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This report is taken from PN Review 153, Volume 30 Number 1, September - October 2003.

Gerald Finzi and British Poetry Neil Powell

The chairs they put out for Aldeburgh Festival concerts at Holy Trinity, Blythburgh, are sufficiently uncomfortable to induce nostalgia for those hinged seats, apparently made of woven breakfast cereal, at Snape Maltings. They are moreover bound together in threes, as if preparing to compete in a twelve-legged race, and the stone floor is far from even, so that the merest twitch on the part of a near neighbour can produce a sudden lurch in one's own support. That apart, there can be no more beautiful place to hear Mark Padmore singing and Craig Ogdon playing works by Dowland, Britten and Tippett on a summer's afternoon, the first half's Dowland songs ingeniously framing Britten's Nocturnal after John Dowland, based on `Come, heavy sleep' which immediately precedes it. Warm sun floods the marshes and glints through the clear glass windows, the angels smile beatifically and even the carved bench-end gargoyles look less disgruntled then usual. Yet the telling juxtaposition of two great composers can't help prompting some reflection on the poverty of English song in the intervening three hundred years.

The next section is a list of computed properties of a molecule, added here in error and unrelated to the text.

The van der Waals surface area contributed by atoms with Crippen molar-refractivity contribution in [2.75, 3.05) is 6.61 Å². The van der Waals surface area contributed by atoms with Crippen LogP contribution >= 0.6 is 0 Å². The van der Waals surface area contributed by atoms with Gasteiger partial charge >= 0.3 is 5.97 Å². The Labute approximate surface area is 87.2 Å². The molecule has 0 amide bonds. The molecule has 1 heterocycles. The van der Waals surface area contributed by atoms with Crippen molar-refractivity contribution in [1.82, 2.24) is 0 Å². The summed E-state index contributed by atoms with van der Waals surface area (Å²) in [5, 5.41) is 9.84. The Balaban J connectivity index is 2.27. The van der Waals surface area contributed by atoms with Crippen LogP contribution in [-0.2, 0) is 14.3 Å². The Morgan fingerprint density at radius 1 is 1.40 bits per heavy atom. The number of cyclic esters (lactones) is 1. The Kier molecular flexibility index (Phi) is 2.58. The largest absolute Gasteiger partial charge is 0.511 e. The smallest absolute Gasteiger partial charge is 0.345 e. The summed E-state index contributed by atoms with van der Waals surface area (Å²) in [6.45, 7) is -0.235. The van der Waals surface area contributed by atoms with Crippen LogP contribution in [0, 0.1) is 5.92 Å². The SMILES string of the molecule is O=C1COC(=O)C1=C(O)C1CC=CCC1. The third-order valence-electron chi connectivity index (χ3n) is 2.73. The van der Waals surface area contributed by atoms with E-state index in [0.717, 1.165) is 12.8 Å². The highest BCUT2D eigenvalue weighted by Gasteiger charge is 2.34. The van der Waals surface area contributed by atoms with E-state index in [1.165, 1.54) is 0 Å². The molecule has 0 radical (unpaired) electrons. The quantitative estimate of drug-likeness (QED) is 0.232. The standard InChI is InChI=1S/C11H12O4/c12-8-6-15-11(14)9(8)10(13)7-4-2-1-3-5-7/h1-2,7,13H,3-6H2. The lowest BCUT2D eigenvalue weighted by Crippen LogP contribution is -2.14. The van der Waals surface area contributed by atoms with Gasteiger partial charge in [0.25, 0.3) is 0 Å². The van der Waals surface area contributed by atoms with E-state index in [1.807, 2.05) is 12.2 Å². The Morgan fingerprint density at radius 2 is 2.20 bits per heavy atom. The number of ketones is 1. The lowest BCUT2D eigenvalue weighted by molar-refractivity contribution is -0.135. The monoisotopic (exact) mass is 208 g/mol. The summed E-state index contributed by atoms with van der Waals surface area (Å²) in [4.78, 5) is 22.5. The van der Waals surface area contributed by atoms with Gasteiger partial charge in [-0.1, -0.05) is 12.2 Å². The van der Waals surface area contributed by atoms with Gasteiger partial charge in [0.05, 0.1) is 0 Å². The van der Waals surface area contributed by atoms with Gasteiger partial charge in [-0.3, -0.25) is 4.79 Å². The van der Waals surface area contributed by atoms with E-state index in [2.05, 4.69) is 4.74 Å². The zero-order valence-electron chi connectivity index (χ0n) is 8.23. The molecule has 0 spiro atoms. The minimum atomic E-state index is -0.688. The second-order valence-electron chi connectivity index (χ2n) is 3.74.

It seems curious that the incomparable store of lyric poetry in English is unmatched by a corresponding richness in song: there's much to enjoy, obviously, but nothing to rival the prodigious enterprise of Schubert or Schumann or Mahler in producing great settings of great poems. For reasons arguably connected with the fact that Britain was relatively untroubled by the revolutionary years of 1789 and 1848, the creative force of ...

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